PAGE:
What has been a highlight in your sporting career thus far?
It’s all the games I’ve played for Greece, every single one of them. Every time I play, I play as if it’s going to be my last game, as if 100 Greek players are going to come out of the woodwork and they’re going to take my spot, so I’ve got to be appreciative every time I get to put on the blue and white jersey.
How has rugby league impacted your life?
I wouldn’t have known a lot of my closest friends if it wasn’t for rugby league. I have a group chat which still gets a run at the moment with some of the boys from that side.
I also wouldn’t have had the opportunity to live overseas. I would have never lived in Greece, I would not have lived in Wales or in England. If it wasn’t for rugby league, I wouldn’t have travel to places like Ukraine and South Africa. If I didn’t play, my life would be completely different.
It really shapes who you are as well. It teaches you how to work in a team, how to do something in order to help somebody else. It teaches you discipline. You learn these things that are not necessary for kids to learn until they’re an adult, but you learn that when you’re quite young because you need them in a in a game.
What is something you learned about yourself through playing the game?
That I will cry every time I pull on a Greek jersey, no matter if we win or lose. It’s a little bit of a running joke at the moment but I’m not embarrassed by it.
What do you hope to achieve in the next year?
I have my eyes set on going back abroad and trying to play in the northern hemisphere and going to the World Cup. That, and just being as fit as possible regardless of any of the results of the World Cup I just want to play best that I possibly can. I control the variables that I can control and everything else I’ll leave to fate.
What’s something someone might be surprised to learn about you?
I have a degree in philosophy and a degree in law. I love the ballet, I love musicals, love art. I’m a little bit of a bohemian, I suppose.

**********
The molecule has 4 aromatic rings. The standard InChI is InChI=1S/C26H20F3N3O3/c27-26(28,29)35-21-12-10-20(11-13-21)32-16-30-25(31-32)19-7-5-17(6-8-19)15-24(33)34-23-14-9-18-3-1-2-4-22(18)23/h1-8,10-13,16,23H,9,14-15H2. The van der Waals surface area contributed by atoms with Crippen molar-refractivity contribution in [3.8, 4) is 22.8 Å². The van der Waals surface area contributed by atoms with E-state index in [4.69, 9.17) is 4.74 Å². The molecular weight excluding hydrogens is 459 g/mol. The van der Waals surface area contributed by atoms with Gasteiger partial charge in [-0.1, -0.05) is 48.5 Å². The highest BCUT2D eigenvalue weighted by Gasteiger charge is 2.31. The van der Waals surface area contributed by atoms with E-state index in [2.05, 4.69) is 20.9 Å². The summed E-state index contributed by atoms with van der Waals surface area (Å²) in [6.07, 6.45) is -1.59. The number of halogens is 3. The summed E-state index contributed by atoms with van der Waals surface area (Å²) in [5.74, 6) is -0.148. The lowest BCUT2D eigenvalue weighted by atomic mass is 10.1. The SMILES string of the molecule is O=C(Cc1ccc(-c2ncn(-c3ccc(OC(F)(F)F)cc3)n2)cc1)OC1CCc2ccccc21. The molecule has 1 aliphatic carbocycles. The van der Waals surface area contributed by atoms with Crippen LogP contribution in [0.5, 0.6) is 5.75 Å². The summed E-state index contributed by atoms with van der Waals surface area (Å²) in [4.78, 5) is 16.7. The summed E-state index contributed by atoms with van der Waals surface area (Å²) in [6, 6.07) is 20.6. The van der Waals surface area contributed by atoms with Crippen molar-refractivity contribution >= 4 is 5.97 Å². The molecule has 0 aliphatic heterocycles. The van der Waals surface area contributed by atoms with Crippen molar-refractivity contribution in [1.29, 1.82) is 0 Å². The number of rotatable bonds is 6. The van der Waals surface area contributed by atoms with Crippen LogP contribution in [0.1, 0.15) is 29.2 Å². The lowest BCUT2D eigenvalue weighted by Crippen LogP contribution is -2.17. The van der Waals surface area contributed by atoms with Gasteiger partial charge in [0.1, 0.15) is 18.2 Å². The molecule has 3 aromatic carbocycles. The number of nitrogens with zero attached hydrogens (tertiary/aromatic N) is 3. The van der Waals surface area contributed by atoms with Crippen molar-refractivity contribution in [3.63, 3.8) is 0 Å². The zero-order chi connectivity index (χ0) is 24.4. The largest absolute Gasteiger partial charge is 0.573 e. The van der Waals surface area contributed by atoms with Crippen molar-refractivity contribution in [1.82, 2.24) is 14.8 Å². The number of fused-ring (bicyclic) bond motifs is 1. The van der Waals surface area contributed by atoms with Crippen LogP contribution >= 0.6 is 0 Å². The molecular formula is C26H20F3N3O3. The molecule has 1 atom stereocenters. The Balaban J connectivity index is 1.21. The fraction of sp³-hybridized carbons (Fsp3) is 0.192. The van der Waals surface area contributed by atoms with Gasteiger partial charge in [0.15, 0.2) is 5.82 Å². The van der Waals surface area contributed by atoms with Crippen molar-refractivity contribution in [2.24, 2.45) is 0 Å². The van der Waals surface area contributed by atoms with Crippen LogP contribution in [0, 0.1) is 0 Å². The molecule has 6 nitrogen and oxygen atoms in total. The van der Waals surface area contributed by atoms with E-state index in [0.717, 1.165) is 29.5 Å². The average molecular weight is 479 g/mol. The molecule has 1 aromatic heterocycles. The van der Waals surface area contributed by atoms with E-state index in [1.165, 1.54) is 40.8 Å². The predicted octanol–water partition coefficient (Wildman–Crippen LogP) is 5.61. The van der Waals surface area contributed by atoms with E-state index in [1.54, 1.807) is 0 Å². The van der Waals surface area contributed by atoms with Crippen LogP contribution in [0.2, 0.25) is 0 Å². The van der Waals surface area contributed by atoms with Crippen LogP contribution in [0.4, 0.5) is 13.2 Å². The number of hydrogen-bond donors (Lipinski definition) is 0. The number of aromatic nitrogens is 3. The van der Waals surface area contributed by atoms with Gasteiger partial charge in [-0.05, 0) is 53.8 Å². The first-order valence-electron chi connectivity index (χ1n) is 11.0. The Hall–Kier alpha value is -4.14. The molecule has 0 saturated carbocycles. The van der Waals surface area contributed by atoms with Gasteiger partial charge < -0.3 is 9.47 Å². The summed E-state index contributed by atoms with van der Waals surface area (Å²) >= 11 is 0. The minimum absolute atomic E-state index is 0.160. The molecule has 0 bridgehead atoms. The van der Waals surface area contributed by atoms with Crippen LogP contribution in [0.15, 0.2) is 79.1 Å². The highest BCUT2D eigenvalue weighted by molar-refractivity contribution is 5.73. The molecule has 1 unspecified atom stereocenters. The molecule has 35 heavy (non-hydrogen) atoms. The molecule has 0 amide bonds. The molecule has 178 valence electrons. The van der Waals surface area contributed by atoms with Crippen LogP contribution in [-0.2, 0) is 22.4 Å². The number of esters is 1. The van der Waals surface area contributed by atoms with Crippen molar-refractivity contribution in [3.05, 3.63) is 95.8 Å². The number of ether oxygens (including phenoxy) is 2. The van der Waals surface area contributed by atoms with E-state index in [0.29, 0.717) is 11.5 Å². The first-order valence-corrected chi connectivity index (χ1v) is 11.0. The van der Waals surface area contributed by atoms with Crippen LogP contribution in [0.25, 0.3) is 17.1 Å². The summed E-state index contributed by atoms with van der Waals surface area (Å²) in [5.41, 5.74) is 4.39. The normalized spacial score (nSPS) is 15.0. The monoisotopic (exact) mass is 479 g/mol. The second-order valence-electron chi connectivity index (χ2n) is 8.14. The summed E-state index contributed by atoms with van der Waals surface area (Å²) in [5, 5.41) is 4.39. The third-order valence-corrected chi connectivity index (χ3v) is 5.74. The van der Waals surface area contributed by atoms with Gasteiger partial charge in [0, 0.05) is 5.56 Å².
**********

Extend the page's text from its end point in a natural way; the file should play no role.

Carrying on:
Favourite way to unwind after a game?
Oh an argileh after a game! The boys know that after a game I’m on the hunt for a shisha bar or if we’re close to home, I own nine so there’s literally nothing I enjoy more after a game than a shisha.
What are you most looking forward to in 2022?
Making it to the World Cup as fit and healthy as I can possibly be. Outside of rugby league, I just started working in a law firm in Newcastle a couple months back so my admission ceremony will be soon so I’d love to be able to get a full year of legal experience under my belt and try to be as good, a lawyer as I could possibly be.
It was nice to get a ‘W’ during the lockdown, to get my degree and then finish my college.
What is something you want to be remembered by?
It would be that I helped the game of rugby league grow in Greece. I think that it has the potential to be a really popular sport in Greece and it started to grow now and we’re starting to gain momentum.
A couple of years ago we only had four teams and now there are nine in the Greek Rugby League competition including a team in Albania. And the more that it grows up, if I was going to be remembered for something it wouldn’t even be the games that I played for Greece, or the games in England or Australia or anything like that. It would be that I helped a burgeoning game grow.
I would love to be able to coach in Greece. I don’t know how well that goal works with being a solicitor, it’s quite busy.
Every time I’m there, I get dragged into doing coaching clinics, and when I say dragged, I’m more than happy to do it. I’ve been on five hour trips to go out for a team to do a two hour training session, and then gone five hours back home and loved every minute of it. So if I was to find myself in Greece I’d be more than happy to coach a team there. But we will cross that bridge when I’m too old to play.